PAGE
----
Tuesday, October 17, 2017

Fall Quad Ride to Chippewa Bay

Unloading the quads at Chippewa Bay.
Summer rides are fun because the weather is usually sunny and warm. The down side is dusty roads and trails. Fall rides are just about perfect, the weather is pleasantly cool and the roads have received enough rain to tamp down the dust.

We loaded up the barge with what we would need for a day quad ride to Chippewa Bay. The quads stay on the barge all year long, but in the rainy season we take everything out of our cargo boxes to keep it from getting damp and possible damage. Plus it's always good to take along a chain saw just in case a fallen tree blocks your way.

Riding well used Museum Main to find the new logging roads.

We wanted to ride over in the Chippewa Bay area on Powell Lake because Western Forest Products has been building new roads into future cut blocks. We like riding through the trees before logging begins. We've been able to experience such rides in the Eldred River Valley, at Chippewa South, at Pickles Point and now in Chippewa Bay.

Large fir trees along Chippewa Main.

After the roads are completed, the logging company waits for several months for the newly compacted dirt and rock to settle before heavy logging trucks and equipment begin their work.

Wayne coming down a new section of road.

We missed seeing all of the large trees cut down to make way for the new road beds, but a few were still resting at the side of the road.

Wayne next to two sections of a huge fir tree.

This fir tree was over a hundred years old based on the tightly spaced rings. Just think of all the lumber that could come out of each section and how many new homes it could help to build.

Tightly spaced rings make this tree well over a hundred years old.

There are sections of road that are too steep for me to feel comfortable. Wayne rides ahead while I get off my bike to explore and take pictures. I found a Western Toad hiding in a hole. Right now her looks pretty secure, but I'm not so sure it will stay that way when huge trucks start rolling with their massive log loads.

A Western Toad in his hidey at the edge of the new logging road.

And there were still a few flowers to be seen.

Pearly Everlasting doing what it does best, lasting forever.

A bee enjoying a last few sips from a Butterfly Bush.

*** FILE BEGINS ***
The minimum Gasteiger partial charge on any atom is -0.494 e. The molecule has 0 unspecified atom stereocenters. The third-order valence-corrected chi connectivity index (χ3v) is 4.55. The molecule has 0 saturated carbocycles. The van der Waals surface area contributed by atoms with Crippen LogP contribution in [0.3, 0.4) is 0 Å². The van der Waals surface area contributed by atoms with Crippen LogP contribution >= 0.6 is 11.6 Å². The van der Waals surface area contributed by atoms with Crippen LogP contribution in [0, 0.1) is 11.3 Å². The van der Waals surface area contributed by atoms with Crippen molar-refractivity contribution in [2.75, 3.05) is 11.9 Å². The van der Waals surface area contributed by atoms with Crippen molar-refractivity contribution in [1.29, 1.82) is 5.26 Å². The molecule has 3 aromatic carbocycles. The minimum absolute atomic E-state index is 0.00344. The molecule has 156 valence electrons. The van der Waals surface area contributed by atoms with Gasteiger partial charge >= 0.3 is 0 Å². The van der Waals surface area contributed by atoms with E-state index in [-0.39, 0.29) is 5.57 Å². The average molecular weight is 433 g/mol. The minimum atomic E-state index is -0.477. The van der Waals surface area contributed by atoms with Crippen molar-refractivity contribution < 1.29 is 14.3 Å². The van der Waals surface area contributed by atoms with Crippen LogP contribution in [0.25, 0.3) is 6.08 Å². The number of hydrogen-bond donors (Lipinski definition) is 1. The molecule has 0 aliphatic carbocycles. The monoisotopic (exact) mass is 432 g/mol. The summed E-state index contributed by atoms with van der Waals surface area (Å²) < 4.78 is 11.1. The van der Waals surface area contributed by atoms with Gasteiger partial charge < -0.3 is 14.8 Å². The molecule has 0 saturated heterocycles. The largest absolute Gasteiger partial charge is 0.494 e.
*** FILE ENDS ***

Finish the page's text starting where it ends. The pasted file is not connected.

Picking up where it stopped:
We stopped by the log skid and could see a boom of logs already boomed together. These came from road clearing. It's good to see nothing being wasted.

Looking down the skid to the first boom of logs.

Wayne checking his iPad GPS to see our track for the day.

Using the iPad GPS for road identification and tracking.

Western Products Products has online geo-referenced maps that can be used with handheld devices. Click here to find WFP map and other road building, logging and hauling information. Click here to find information about the Avenza map app. The basic app and WFP maps are both free.

Have you been riding this fall? What are some of your favourite destinations?

Want to read more about how we use a barge to take our quads to ride the logging roads surrounding Powell Lake?

Powell Lake by Barge and Quad is available in both print and e-book formats at Amazon.com and Amazon.ca. It's also available at other online booksellers and Coles bookstore in Powell River.

Thanks for visiting part of my world this week. For more great posts from Our World Tuesday, click here.

And also a meme called Through My Lens by Mersad. -- Margy

Saturday, October 14, 2017

How to Improve a Twirling Bottle Bird Feeder

My twirling bird feeder in summer.
A little over a year ago, I saved directions about how to make a twirling bottle bird feeder from one of my favourite blogs, Wanderin' Weeta (With Waterfowl and Weeds).

I made one of my own last summer. Click here to see the directions. It worked fine until the rains came. The u-shaped openings that allow birds to feed also allowed rain water to get into the bottom with no way out. The result, soaked and swollen birdseed.

Using a nail to drill holes in the bottom.
It was time to make some modifications or take it down until next summer.

I chose to make some changes to improve performance.

Improvements for the Twirling Bottle Bird Feeder:
Cut a small hole in the pan's middle.
Tape the edges to prevent leakage.
  • Drill small holes in the bottom to allow rainwater to drain.
  • Use a small metal pie pan for a roof. 
  • Add plastic beads to the bottom to reduce the amount of seed near the drain holes.
  • Use a fuel funnel to fill the bottle through the small top opening.
  • Screw the cap back on above the new roof.
  • Hang the bird feeder from a tree or post. 
  • To keep squirrels off, hang it at least a foot away from any branch. 
Insert plastic beads to fill the bottom area.
I hung my new and improved twirling bird feeder back on the bridge railing.

It is in a perfect spot for me to watch the action from my side of the sofa in the cabin.

So far, two Oregon Juncos have been using it.

Beads fill area below the feeder openings.
Plus a chipmunk who's learned how to leap about two feet from the bridge deck up onto the smooth round perch.

At least he eats daintily and doesn't flick the seeds into the lake water below.

Using a fuel funnel to fill with seeds.
Now I use a plastic fuel funnel to fill my bottle.

The bottom of the funnel fits nicely into the top opening. No more seeds spilling out of my rolled up paper funnel.

Did it solve my problem? So far, but the really heavy rains haven't arrived yet. I'll keep you posted.

The improved twirling bottle bird feeder hanging from our bridge to shore.

Here's my feeder ready for whatever the fall and winter may bring, or at least I hope so.